I looked out the window of the apartment where we were staying in Brooklyn and thought, What have we done?
This is the kind of view people pay for in the city. A view of Manhattan. Just having as many windows as this apartment did made it special. From another window you could even see the river.
But I couldn’t see the beauty in it. As much as I can enjoy the city, the skyline has never been something that moved me. And when I looked out the windows in the apartment, I couldn’t help but wonder how the rain gets past all the steel, glass and cement to touch the earth.
Maybe it’s because I just finished reading Annie Proulx’s latest novel Barkskins, about the deforestation of the United States and Canada by Europeans, beginning in the late 1600’s. The book was relentless. Over 700 pages of the same story over and over again. Europeans clear cutting the old growth forests, destroying the lives of the native people and animals whose home it was. Depleting the soil with their crops then moving on across the continent.
I actually stopped reading the book with about 100 pages still to go. By then I knew the story well enough.
I grew up visiting Manhattan. Going to Central Park, Madison Square Garden and Museum of Natural History. As a teenager I would take the train there with friends, finding the streets and neighborhoods that made me feel like I belonged.
I’ve looked at a map of Manhattan so many times. The green that marks the parks, among the grids and straight lines of the streets, standing out like beacons.
But it never hit me as hard as it did these past few days. How the soil is held prisoner by the cement that surrounds it. From a small patch of earth where a tree heroically grows in front of someone’s apartment building, to a space as big as Central Park. It’s nature contained.
And my heart aches thinking about it.
So many people love the city. Wouldn’t even consider living anywhere else. I can appreciate that, but I can’t imagine choosing it.
So much of life there is spent indoors, often high above the earth. You don’t even have to go outside to take out the garbage. How does one stay grounded on the 21st floor?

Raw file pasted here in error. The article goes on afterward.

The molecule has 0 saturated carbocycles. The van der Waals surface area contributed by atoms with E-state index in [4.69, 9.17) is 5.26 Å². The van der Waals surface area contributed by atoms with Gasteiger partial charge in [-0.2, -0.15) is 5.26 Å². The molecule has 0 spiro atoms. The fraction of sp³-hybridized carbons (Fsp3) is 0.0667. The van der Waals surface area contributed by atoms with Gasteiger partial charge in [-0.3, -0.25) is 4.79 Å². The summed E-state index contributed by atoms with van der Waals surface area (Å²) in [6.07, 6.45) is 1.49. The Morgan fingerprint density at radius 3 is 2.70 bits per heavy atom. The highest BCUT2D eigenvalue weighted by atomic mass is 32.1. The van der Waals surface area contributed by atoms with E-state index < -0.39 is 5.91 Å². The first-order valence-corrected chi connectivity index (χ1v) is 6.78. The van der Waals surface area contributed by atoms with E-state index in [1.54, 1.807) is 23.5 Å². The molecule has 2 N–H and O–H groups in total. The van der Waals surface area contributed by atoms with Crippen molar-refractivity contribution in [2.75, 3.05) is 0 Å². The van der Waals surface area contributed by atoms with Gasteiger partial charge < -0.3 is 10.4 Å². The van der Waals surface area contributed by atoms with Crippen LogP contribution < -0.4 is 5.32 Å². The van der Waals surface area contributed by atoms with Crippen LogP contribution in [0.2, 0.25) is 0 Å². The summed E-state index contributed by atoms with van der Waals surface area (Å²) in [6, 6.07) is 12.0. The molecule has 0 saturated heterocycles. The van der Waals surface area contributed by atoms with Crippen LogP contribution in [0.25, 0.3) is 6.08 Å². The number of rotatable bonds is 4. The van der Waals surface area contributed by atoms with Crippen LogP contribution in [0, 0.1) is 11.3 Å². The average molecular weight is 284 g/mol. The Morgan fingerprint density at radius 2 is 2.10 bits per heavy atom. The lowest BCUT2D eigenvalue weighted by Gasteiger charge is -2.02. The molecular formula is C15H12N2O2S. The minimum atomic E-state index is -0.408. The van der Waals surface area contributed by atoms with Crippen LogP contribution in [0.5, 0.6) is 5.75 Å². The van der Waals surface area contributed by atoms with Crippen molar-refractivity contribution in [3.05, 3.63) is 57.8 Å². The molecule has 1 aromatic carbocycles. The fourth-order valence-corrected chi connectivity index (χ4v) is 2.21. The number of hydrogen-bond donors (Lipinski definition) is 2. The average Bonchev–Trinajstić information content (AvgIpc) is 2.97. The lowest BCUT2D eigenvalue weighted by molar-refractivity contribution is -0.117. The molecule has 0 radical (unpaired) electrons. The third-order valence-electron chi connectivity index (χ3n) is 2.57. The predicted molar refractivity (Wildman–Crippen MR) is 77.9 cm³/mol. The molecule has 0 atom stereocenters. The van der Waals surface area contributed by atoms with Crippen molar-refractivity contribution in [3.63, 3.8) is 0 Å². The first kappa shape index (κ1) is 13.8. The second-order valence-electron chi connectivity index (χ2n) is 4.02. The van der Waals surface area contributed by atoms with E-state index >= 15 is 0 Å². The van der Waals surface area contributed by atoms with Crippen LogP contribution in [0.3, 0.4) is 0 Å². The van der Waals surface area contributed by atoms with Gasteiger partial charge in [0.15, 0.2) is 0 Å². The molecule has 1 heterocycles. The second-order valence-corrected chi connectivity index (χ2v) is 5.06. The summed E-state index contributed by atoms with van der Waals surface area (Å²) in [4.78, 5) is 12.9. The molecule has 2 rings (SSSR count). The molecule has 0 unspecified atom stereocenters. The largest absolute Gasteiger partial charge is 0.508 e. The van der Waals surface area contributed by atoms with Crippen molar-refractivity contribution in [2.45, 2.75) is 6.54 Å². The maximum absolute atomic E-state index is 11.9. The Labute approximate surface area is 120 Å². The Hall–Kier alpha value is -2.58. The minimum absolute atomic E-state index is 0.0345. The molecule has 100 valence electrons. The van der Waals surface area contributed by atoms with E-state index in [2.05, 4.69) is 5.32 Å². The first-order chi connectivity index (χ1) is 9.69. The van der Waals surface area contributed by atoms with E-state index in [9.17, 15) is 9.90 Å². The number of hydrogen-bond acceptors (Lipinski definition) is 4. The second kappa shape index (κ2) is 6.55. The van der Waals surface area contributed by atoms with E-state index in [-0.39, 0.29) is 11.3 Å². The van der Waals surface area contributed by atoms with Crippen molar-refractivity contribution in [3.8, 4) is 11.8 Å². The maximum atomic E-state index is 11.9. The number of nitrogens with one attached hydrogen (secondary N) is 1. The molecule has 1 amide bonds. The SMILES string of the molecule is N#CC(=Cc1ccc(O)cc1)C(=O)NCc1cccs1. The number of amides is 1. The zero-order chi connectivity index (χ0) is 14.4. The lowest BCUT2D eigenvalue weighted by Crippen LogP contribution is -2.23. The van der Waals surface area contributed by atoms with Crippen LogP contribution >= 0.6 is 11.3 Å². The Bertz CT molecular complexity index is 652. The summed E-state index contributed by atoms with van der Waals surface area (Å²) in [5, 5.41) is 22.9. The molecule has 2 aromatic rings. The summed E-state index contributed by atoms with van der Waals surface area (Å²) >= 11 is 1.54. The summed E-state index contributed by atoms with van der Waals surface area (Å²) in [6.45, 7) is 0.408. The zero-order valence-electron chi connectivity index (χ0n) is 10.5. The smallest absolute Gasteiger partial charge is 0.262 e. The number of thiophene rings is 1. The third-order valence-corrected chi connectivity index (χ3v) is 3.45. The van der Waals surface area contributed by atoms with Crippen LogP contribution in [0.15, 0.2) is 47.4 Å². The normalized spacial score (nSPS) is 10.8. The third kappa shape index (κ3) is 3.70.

It hadn’t been snowing for long when we got home. We unpacked the car and I immediately went out to see the animals. I hugged Chloe, Fanny and Lulu. I mucked out the barn. My body rejoiced at lifting the heavy shovel loads (three days worth) of manure and dumping it on the growing pile to compost. My feet slid on the ice under the thin layer of snow when we walked out to the back pasture. I looked hungrily at the woods and rolling hills around me.
They too were once covered in giant trees hundreds of years old. As were the pastures where our animals graze. We heat out house with wood that’s locally harvested.
Living in the country, getting to know the trees in the woods around me, understanding the importance of healthy soil has made me appreciate the earth in a way I never did before. For years I’ve sent my membership dues to organizations like The Nature Conservancy. But suddenly it all feels more personal.
My feeling for the land is more visceral than it’s ever been. And seeing what we’ve already done and continue to do the earth, it often feels hopeless to me.
But I believe in each individual doing what she can. I don’t know how this will manifest, but I’m thinking I want to try to take care of this small patch of earth we call Bedlam Farm, in the same way she takes care of me.